The Tenth Circuit Court of Appeals untangled the arguments in Obermeyer v. CSI Calendering, (No. 16-108).
Obermeyer (“Obermeyer”) is a Colorado-based, family-owned business that designs and manufactures water-control structures. It bought fabric from CSI (“CSI”), a Texas-based company, and paid CSI to compress, or calender, rubber into the sheets. The parties had a contract for the most recent purchases, but the parties read the document quite differently. CSI claims that the quote unambiguously states that the combined price is $5.97 for each pound of calendered fabric. Obermeyer, on the other hand, views the quote as reflecting prices that the parties had previously agreed to when CSI prepared separate quotes for the fabric sheets and for the calendering of those sheets: $3.74 per pound of untreated fabric and $2.23 per pound of calendered product.
Obermeyer got a huge contract with a Chinese project, and needed to order hundreds of thousands of pounds of calendered fabric. After the better part of the year, Mrs. Obermeyer compared the project costs to the project budget and determined that Obermeyer had been charged much more than it had budgeted. Although Obermeyer was expected to pay CSI within 30 days after invoicing, its payments were typically late because of delayed payments from its customers—usually 20 to 50 days late, but occasionally as much as 60 to 91 days late.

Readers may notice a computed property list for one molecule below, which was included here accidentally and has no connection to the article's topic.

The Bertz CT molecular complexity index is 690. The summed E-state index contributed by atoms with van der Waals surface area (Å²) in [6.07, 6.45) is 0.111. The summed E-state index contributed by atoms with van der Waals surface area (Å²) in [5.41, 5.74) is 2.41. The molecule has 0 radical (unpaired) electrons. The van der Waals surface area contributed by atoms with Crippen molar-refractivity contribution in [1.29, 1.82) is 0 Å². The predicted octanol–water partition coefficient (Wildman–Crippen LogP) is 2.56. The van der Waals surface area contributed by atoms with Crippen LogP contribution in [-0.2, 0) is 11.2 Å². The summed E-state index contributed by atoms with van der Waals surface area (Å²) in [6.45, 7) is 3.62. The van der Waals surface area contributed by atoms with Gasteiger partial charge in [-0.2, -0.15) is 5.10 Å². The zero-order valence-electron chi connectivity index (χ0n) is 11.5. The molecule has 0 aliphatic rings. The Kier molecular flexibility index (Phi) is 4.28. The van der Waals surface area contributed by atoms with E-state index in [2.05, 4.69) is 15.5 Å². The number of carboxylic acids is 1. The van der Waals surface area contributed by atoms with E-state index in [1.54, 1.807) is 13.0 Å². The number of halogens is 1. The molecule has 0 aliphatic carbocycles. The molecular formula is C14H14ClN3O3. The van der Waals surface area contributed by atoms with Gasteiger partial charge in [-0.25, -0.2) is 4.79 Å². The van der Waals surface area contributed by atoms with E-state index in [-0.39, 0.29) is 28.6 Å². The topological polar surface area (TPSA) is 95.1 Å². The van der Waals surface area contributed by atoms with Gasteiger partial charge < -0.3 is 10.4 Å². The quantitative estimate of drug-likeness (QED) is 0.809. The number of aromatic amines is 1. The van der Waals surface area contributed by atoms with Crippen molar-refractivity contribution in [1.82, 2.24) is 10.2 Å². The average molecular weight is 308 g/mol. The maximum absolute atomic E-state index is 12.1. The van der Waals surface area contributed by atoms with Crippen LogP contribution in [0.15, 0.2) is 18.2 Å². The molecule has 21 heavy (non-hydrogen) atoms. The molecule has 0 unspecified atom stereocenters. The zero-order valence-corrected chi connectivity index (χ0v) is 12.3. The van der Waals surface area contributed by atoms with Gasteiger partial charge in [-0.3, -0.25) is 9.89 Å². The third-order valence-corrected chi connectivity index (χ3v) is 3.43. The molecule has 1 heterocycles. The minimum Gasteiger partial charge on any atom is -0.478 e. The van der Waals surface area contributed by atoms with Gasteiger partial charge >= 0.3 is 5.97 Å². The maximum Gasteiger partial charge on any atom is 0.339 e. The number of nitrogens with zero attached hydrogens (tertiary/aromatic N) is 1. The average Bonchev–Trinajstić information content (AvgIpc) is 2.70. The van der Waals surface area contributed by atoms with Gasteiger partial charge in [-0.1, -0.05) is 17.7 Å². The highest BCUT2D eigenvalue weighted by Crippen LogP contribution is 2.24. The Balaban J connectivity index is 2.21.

Obermeyer notified CSI of its objection to the bills, and it then refused to pay. In January 2014, Obermeyer filed suit in the United States District Court for the District of Colorado for breach of contract, promissory estoppel, the money it had not received, unjust enrichment, and violation of the Texas Deceptive Trade Practices Act. CSI counterclaimed for breach of contract and unjust enrichment. CSI moved for summary judgment, and Obermeyer moved for partial summary judgment on liability for its breach-of-contract claim. The district court denied Obermeyer’s motion and granted summary judgment for CSI.
Obermeyer appealed. They appealed the summary judgment. After looking at all the facts, the Tenth Circuit Court of Appeals said there were still questions as to when exactly the contract was formed, which was for a jury to determine. The case was reversed and remanded.
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